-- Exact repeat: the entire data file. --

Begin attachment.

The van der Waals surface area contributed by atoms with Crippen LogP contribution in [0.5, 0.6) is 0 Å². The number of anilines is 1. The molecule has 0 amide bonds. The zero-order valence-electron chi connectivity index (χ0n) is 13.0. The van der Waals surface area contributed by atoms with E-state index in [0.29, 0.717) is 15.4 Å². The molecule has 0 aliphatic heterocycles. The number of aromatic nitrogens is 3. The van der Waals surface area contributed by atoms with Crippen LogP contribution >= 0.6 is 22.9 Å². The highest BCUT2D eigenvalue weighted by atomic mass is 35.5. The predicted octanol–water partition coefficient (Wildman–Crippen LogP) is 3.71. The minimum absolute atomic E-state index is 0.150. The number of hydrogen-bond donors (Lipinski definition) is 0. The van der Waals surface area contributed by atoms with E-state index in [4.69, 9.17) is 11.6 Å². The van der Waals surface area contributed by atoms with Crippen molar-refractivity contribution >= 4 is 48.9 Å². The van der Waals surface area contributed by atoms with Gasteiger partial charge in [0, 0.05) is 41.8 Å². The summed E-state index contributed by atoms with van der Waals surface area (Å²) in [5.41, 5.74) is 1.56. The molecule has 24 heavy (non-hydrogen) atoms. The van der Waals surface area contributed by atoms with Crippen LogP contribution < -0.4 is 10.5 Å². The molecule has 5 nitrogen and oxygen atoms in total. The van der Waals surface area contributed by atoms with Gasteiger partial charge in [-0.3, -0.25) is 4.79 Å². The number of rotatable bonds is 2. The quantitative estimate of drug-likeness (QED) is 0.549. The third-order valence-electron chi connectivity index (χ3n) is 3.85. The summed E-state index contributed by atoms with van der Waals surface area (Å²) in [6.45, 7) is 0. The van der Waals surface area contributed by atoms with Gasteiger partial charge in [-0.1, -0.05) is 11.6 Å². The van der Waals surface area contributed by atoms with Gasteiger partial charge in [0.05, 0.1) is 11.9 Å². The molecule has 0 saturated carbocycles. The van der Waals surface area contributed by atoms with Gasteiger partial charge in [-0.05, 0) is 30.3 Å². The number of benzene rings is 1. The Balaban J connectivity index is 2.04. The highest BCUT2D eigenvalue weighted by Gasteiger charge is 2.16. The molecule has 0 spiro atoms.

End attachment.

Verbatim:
The van der Waals surface area contributed by atoms with Crippen LogP contribution in [0.5, 0.6) is 0 Å². The number of anilines is 1. The molecule has 0 amide bonds. The zero-order valence-electron chi connectivity index (χ0n) is 13.0. The van der Waals surface area contributed by atoms with E-state index in [0.29, 0.717) is 15.4 Å². The molecule has 0 aliphatic heterocycles. The number of aromatic nitrogens is 3. The van der Waals surface area contributed by atoms with Crippen LogP contribution >= 0.6 is 22.9 Å². The highest BCUT2D eigenvalue weighted by atomic mass is 35.5. The predicted octanol–water partition coefficient (Wildman–Crippen LogP) is 3.71. The minimum absolute atomic E-state index is 0.150. The number of hydrogen-bond donors (Lipinski definition) is 0. The van der Waals surface area contributed by atoms with E-state index in [4.69, 9.17) is 11.6 Å². The van der Waals surface area contributed by atoms with Crippen molar-refractivity contribution >= 4 is 48.9 Å². The van der Waals surface area contributed by atoms with Gasteiger partial charge in [0, 0.05) is 41.8 Å². The summed E-state index contributed by atoms with van der Waals surface area (Å²) in [5.41, 5.74) is 1.56. The molecule has 24 heavy (non-hydrogen) atoms. The van der Waals surface area contributed by atoms with Crippen LogP contribution < -0.4 is 10.5 Å². The molecule has 5 nitrogen and oxygen atoms in total. The van der Waals surface area contributed by atoms with Gasteiger partial charge in [-0.3, -0.25) is 4.79 Å². The number of rotatable bonds is 2. The quantitative estimate of drug-likeness (QED) is 0.549. The third-order valence-electron chi connectivity index (χ3n) is 3.85. The summed E-state index contributed by atoms with van der Waals surface area (Å²) in [6.45, 7) is 0. The van der Waals surface area contributed by atoms with Gasteiger partial charge in [-0.1, -0.05) is 11.6 Å². The van der Waals surface area contributed by atoms with Gasteiger partial charge in [0.05, 0.1) is 11.9 Å². The molecule has 0 saturated carbocycles. The van der Waals surface area contributed by atoms with Gasteiger partial charge in [-0.05, 0) is 30.3 Å². The number of benzene rings is 1. The Balaban J connectivity index is 2.04. The highest BCUT2D eigenvalue weighted by Gasteiger charge is 2.16. The molecule has 0 spiro atoms.